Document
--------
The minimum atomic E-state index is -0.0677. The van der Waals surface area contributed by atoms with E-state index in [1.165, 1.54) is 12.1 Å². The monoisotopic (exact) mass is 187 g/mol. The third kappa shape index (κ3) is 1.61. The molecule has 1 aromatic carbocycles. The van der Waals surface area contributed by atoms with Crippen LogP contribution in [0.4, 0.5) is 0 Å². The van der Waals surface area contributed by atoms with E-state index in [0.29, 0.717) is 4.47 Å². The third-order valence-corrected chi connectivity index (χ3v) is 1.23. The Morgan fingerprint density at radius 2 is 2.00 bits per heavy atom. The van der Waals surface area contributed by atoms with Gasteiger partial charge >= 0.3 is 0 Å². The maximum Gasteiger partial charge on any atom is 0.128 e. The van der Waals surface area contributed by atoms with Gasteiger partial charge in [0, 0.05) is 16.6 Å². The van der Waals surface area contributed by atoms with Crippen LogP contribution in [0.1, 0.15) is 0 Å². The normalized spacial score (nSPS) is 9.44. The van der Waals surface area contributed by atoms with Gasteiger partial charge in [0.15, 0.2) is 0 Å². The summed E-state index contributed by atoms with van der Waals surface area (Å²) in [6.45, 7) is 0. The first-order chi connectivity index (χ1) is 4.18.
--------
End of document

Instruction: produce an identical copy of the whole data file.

The minimum atomic E-state index is -0.0677. The van der Waals surface area contributed by atoms with E-state index in [1.165, 1.54) is 12.1 Å². The monoisotopic (exact) mass is 187 g/mol. The third kappa shape index (κ3) is 1.61. The molecule has 1 aromatic carbocycles. The van der Waals surface area contributed by atoms with Crippen LogP contribution in [0.4, 0.5) is 0 Å². The van der Waals surface area contributed by atoms with E-state index in [0.29, 0.717) is 4.47 Å². The third-order valence-corrected chi connectivity index (χ3v) is 1.23. The Morgan fingerprint density at radius 2 is 2.00 bits per heavy atom. The van der Waals surface area contributed by atoms with Gasteiger partial charge >= 0.3 is 0 Å². The maximum Gasteiger partial charge on any atom is 0.128 e. The van der Waals surface area contributed by atoms with Gasteiger partial charge in [0, 0.05) is 16.6 Å². The van der Waals surface area contributed by atoms with Crippen LogP contribution in [0.1, 0.15) is 0 Å². The normalized spacial score (nSPS) is 9.44. The van der Waals surface area contributed by atoms with Gasteiger partial charge in [0.15, 0.2) is 0 Å². The summed E-state index contributed by atoms with van der Waals surface area (Å²) in [6.45, 7) is 0. The first-order chi connectivity index (χ1) is 4.18.